By Mari Sahakyan
Cover photo by Nelli Shishmanyan
By taking us straight to the construction site, showing us the village life in Chinari, a town in Tavush province in Armenia, or even lifting the red curtains of the theatre stage, 4Plus, an Armenian photo-story media platform, allows the viewer to merge themself and live through different stories. All of these small stories, in turn, provide a deeper glance into the wider issues of labor rights, minority rights, and women’s issues.
In 2012, when Armenian photojournalists Nazik Armenakyan, Anahit Hayrapetyan and Anush Bababjanyan launched 4Plus, there were very few platforms where their work could be displayed. This prompted them to create this space which would embrace the photo-stories format and serve as an alternative to conventional news media. Until today, 4Plus remains a pioneer in the field of documentary story-telling in Armenia.
With the goal of empowering women and minority groups whose rights are being violated, 4Plusis committed to documenting social issues and violations of human rights.
“A story can be recounted in countless ways, however our approach is to concentrate on the individual,” notes Piruza Khalapyan, one of the board members of the platform.
Instead of showing disheartening statistics or overwhelming the reader with details, 4Plus presents issues through personal stories.
“We photograph stories about social themes that people overlook,” elaborates Nazik, “Everyone and everything deserves to be photographed.”
The team is not afraid to publish about provocative and controversial topics that have been visually underrepresented in the mainstream Armenia media. Although some of these topics are not easily accepted by the audience, and the response is not always positive, Nazik explains.
However, their work nonetheless contributes to the creation of a discourse on these topics. “At least people start to talk about them.”
A big focus of the website is women and their role in society. The project “Persona” combines six different stories, each of which focuses on one woman, her daily life and the issues she confronts.
“It also helps to shift the audience perceptions about these women,” mentions Nazik.
4Plus also released a short film called “An Armenian Must,” which grapples with questions about Armenian identity, specifically focusing on Armenian youth who live in Georgia. The film explores how Georgian-Armenians identify themselves as Armenian and what were the societal “musts” they believed they should adhere to.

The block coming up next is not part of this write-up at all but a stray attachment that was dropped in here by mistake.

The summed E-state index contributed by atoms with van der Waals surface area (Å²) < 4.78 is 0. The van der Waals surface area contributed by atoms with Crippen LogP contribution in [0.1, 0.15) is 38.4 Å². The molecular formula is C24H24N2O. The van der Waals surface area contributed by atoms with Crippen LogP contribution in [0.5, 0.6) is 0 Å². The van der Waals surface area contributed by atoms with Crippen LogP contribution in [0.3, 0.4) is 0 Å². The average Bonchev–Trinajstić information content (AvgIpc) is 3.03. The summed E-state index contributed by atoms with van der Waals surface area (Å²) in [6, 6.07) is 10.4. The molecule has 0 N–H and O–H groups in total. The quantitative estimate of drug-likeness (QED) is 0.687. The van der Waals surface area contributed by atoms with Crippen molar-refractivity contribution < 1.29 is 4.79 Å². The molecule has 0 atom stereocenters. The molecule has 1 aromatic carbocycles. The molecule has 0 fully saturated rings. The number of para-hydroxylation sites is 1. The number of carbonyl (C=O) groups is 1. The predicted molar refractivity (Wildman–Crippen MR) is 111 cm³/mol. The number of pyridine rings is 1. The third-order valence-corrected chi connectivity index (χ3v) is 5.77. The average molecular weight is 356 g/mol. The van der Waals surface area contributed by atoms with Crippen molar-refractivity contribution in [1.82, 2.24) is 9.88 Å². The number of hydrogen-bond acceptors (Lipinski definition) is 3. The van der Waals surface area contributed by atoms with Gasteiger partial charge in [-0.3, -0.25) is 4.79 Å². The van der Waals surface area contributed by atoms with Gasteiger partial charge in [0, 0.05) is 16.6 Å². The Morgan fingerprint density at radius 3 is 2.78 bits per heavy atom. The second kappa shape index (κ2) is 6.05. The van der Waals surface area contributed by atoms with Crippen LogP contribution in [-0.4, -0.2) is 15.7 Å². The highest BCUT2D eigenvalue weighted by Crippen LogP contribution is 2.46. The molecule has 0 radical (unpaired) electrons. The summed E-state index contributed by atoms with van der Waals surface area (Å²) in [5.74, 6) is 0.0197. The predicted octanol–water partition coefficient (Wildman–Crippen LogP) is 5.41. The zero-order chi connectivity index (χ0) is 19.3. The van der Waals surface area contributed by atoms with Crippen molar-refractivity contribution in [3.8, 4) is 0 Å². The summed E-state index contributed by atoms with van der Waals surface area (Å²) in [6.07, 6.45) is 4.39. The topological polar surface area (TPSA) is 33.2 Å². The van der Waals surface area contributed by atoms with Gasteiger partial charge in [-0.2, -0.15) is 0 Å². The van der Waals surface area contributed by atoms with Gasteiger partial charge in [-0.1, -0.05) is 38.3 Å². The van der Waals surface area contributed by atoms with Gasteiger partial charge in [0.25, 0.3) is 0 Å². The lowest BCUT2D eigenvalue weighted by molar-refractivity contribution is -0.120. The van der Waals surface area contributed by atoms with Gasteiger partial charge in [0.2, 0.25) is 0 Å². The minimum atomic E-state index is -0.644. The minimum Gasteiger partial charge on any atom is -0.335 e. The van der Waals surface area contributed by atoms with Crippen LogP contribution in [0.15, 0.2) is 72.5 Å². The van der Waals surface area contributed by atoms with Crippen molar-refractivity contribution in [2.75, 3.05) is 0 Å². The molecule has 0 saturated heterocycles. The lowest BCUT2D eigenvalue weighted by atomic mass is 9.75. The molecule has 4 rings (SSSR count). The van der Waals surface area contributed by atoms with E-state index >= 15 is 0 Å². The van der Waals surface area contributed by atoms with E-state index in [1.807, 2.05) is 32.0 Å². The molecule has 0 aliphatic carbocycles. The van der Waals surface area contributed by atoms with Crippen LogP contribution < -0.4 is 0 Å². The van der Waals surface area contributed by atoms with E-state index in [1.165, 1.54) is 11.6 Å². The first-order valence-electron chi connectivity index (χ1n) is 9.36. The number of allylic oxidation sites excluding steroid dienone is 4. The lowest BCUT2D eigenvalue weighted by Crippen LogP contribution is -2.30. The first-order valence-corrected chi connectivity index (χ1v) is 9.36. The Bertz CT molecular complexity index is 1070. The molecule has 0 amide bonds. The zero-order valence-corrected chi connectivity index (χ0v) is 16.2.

The team admits that editing and photographing all these stories can be arduous. In each story, the photographer spends weeks shooting, then revisiting and reshooting.
“We discuss the stories with our team meticulously, making sure that every picture has an emotional aspect to it and is powerful enough to tell a story,” explains Piruza.
4Plus also organizes workshops on documentary photography in different regions of Armenia, including Vanadzor, Gyumri, Kapan and Stepanakert. As Piruza mentions, many of the young photographers are interested but do not have the skills of a documentary photographer or filmmaker. There are not many institutions in Armenia that teach and train on those subjects.
“One of our future plans is to open a photography school, where Armenian youth can get a quality education,” says Nazik.
Both Nazik and Piruza graduated from the Caucasus Institute’s program on Documentary photography organized by World Press Photo foundation in Armenia, and they explain that the education they got there is missing in Armenia.
“I always say that photography is about communication,” says Nazik, “We want to teach our youth that what is important is their ability to listen to people, to become intimate with them and only in the end, to take a picture.”
This principle is clear in their work, as all of their photo-stories demonstrate a deep connection with the people they present. By viewing these individuals more personally, and showing a fuller picture of their life and not just the very darkest aspects, a deeper understanding of the social issues can be attained and the themes that 4Plus explores can be better unraveled and presented to the general public.